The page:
The Doctor also wears a one-off costume, Victorian-themed, which Smith described as "a bit Artful Dodger meets the Doctor".[25] Moffat described the new outfit as a "progression" as the Doctor was in "a different phase of his life now" and felt more "grown-up" and fatherlike.[26] The costume was designed by Howard Burden for this episode.[14] "The Snowmen" also contains several references to Sherlock Holmes, including the Doctor dressing up as him. Moffat is co-creator of the BBC series Sherlock, for which Smith auditioned for the role of Doctor Watson before being cast as the Doctor.[27][28] In addition, the incidental music during the scene bears a resemblance to the Sherlock theme.[29]

Casting[edit]

This episode marks the return of Jenna-Louise Coleman, who previously appeared in the series opener, "Asylum of the Daleks".[30] Coleman was cast because of her chemistry with Matt Smith, and especially because she was able to talk faster than him.[31] She auditioned for the role of Clara, not Oswin from "Asylum", as the concept of the two characters being the same only occurred to Moffat whilst casting for Clara.[32] The production team requested that the press and fans who attended advanced screenings keep Coleman's appearance a secret until "Asylum" was broadcast; the effort was ultimately successful.[33] Moffat stated that the introduction of a new companion made "the show feel different" and brought the story to "a new beginning" with a different person meeting the Doctor.[34] Smith said that Clara was different from her predecessor Amy Pond (Karen Gillan), which allowed the audience to see a different side of the Doctor.[15] Coleman described her as resourceful and not intimidated, citing the reason for following the Doctor at the beginning as pursuing answers.[15] The Clara who would become a travelling companion of the Doctor would not debut until the Spring premiere, "The Bells of Saint John";[35] Coleman stated that she played each version as individuals with "trust that there would be a payoff" to her mystery.[36]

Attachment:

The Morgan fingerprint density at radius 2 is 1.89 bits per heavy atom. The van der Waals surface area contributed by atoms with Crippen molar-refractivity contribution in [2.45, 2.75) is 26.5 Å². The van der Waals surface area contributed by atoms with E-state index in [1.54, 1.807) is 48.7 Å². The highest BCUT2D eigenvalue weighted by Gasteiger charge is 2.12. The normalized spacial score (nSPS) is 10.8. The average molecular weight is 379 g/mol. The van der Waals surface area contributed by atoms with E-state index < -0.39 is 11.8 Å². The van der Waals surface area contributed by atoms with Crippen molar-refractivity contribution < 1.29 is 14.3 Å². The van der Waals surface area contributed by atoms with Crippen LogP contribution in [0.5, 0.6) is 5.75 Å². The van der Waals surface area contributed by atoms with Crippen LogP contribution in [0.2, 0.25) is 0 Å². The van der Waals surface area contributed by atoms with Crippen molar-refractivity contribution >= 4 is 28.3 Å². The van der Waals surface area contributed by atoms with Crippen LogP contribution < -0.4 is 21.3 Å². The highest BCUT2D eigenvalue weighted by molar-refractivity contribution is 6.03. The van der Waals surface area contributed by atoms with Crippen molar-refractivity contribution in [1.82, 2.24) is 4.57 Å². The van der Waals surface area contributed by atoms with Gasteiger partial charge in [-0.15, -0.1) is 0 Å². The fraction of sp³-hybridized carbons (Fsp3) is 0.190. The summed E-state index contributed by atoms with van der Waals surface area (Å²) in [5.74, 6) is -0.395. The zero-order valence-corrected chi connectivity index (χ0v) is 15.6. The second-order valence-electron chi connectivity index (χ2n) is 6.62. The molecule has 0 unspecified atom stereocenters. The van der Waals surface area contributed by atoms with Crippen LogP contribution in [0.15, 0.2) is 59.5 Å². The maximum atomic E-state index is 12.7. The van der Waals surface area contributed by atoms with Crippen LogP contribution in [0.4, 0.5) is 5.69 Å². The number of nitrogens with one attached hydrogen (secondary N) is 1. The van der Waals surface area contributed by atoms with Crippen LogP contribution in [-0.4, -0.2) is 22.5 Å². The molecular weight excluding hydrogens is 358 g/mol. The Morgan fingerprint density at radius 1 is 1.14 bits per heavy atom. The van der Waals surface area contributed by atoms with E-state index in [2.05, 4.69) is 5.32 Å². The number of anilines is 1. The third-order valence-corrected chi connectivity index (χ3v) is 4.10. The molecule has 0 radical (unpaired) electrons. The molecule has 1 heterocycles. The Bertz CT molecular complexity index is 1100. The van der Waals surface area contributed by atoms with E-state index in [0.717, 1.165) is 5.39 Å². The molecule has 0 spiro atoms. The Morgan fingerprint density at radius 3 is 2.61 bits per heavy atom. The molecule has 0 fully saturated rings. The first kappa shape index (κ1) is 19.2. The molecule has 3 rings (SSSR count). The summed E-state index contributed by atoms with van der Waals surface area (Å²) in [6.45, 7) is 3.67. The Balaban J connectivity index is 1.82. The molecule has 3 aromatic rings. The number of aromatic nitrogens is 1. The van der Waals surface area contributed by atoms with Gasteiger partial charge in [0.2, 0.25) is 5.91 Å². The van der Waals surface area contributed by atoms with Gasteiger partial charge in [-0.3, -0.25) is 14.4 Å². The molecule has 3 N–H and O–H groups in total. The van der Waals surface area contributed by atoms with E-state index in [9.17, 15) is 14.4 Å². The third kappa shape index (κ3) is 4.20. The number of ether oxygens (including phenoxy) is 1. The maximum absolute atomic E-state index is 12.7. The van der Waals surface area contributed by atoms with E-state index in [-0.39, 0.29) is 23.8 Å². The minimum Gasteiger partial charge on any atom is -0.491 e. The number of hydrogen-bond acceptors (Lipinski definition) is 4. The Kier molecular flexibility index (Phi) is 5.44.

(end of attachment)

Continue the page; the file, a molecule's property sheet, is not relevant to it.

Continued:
Also returning to the series are Neve McIntosh as Madame Vastra, Dan Starkey as Strax and Catrin Stewart as Jenny. All three previously appeared in "A Good Man Goes to War" and reprised their roles both in this episode and in the prequels. They returned due to the popularity of Vastra and Jenny; Moffat considered a spin-off featuring them, though he did not have the time to do it. Instead, he decided to bring them back in the main series.[37] Richard E. Grant had previously played the Doctor on two occasions, as an alternative Tenth Doctor in the spoof charity special Doctor Who and the Curse of Fatal Death, which was written by Moffat and as an alternative Ninth Doctor in the animated story Scream of the Shalka which had been intended to be a continuation of the series before it was revived in 2005.[15] Smith commented that Grant was "born to be a Who villain. He pitches it on that perfect level and tone".[38] Grant's appearance in Doctor Who was teased by the BBC via Twitter, announcing his appearance at midnight 5 August 2012.[39][40] Tom Ward was drawn to his role because of the quality of the script, and also stated his young children were pleased that he appeared in the programme.[15] The Great Intelligence was voiced by Sir Ian McKellen.[41] The two children Clara is governess to, Digby and Francesca, were played by real-life brother and sister Joseph and Ellie Darcey-Alden.[14]